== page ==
Can somebody explain why we don't use "Italion" here? There is motion towards a place. I appreciate it!
You can say "Kiam ili iros al Italio" or "Kiam ili iros Italion", but not "Kian ili iros al Italion", because -n use to replace "al" or "gxis". It is kind of redundant to denote the movement with -n and also with "al".
Because it is being used with the preposition 'al'. In Esperanto the accusative ending is not used when the noun is preceded by a preposition. EDIT: Disregard that, I just read the note about the accusative with prepositions indicating motion. I'm not sure why there is no ending in this instance. My best guess would be that 'al' always indicates motion whereas other prepositions could be ambiguous, e.g. 'sur' could mean 'on' or 'onto' and 'en' could mean 'in' or 'into', so the accusative case serves to clarify.
Using -n with certain prepositions is just a grammatical trick. Some prepositions could be used to indicate an action and a change. You don't want those two to be the same, so you use a trick to keep them different. In English, you e.g. add "to": the action "I walk on the ice." is not the same as the change "I walk onto the ice.". Esperanto also uses such a trick, again just when a proposition can be used for both an action and a change. But Esperanto does the trick with the "-n". If it's an action, nothing happens, but if it's a change, you get -n.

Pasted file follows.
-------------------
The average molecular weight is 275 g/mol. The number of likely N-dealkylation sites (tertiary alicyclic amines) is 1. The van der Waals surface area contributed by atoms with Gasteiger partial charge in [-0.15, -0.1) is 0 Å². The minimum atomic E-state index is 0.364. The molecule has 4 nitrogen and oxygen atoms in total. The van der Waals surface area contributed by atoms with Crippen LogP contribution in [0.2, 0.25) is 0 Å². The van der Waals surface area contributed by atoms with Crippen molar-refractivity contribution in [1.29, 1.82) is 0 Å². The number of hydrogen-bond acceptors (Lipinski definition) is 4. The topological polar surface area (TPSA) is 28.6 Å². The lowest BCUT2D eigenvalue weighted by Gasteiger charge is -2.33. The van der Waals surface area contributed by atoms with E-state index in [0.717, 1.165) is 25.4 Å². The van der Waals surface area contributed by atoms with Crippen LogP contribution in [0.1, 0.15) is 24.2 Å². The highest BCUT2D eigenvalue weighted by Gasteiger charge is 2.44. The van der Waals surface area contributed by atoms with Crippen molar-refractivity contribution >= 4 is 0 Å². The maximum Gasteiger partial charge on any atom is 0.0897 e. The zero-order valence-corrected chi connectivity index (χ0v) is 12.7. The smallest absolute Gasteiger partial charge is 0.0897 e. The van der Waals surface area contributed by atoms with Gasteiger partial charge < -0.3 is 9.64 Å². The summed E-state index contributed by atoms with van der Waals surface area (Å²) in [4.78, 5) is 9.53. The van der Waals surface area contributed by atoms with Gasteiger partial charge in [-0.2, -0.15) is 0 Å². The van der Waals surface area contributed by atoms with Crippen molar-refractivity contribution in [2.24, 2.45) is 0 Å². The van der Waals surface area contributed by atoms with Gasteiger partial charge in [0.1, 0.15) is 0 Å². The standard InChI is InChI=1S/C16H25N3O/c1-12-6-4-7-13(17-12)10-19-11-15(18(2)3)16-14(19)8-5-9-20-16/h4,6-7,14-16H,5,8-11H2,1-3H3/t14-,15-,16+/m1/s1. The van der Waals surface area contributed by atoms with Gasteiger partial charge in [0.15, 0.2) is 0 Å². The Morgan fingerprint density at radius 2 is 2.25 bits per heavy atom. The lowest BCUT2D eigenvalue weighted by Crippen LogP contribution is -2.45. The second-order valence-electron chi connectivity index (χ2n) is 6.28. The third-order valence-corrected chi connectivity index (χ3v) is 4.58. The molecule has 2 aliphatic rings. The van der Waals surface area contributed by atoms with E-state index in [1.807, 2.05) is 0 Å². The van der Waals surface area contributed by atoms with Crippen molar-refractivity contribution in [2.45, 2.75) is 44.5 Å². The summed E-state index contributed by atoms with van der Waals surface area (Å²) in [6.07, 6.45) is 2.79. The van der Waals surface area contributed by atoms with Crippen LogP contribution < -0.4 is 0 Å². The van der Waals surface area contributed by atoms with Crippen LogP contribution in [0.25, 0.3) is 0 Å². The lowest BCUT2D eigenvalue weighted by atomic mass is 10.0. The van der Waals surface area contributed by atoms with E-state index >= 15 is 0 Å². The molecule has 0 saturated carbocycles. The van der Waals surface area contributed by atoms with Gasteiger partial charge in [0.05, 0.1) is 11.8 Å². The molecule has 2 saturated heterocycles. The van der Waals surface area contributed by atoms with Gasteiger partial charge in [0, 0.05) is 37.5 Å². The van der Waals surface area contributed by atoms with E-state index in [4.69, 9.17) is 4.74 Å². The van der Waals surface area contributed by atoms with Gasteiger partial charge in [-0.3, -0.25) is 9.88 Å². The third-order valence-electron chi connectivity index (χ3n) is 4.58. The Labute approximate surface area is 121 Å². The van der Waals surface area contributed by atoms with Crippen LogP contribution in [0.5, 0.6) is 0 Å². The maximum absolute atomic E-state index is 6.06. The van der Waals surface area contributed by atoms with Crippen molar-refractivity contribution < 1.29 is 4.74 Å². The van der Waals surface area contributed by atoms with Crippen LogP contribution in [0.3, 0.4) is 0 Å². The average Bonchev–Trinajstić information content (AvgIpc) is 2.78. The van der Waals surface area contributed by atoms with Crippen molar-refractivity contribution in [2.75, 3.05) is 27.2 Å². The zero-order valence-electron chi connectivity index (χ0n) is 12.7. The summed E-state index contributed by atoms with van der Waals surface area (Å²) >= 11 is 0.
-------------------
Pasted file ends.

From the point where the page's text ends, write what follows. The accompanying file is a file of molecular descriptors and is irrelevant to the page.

But, remember this is only for when a proposition can be used for both an action and a change. Now, "al" can only be used for a change, thus it's not one of those prepositions that sometimes result in "-n".
"When are they going to Italy?" <-- I'm not sure I fully understand what is wrong with that sentence.
Your sentence is incorrect because it is still the present tense.
"Kiam ili iras al Italio" is how you would say "When are they going to Italy"
Kiam ili iros al Italio" is only the future tense, and must either be "When are they going to go to Italy?" or "When will they go to Italy?"
How about "When will they be going to Italy?" The will is used as a future marker often.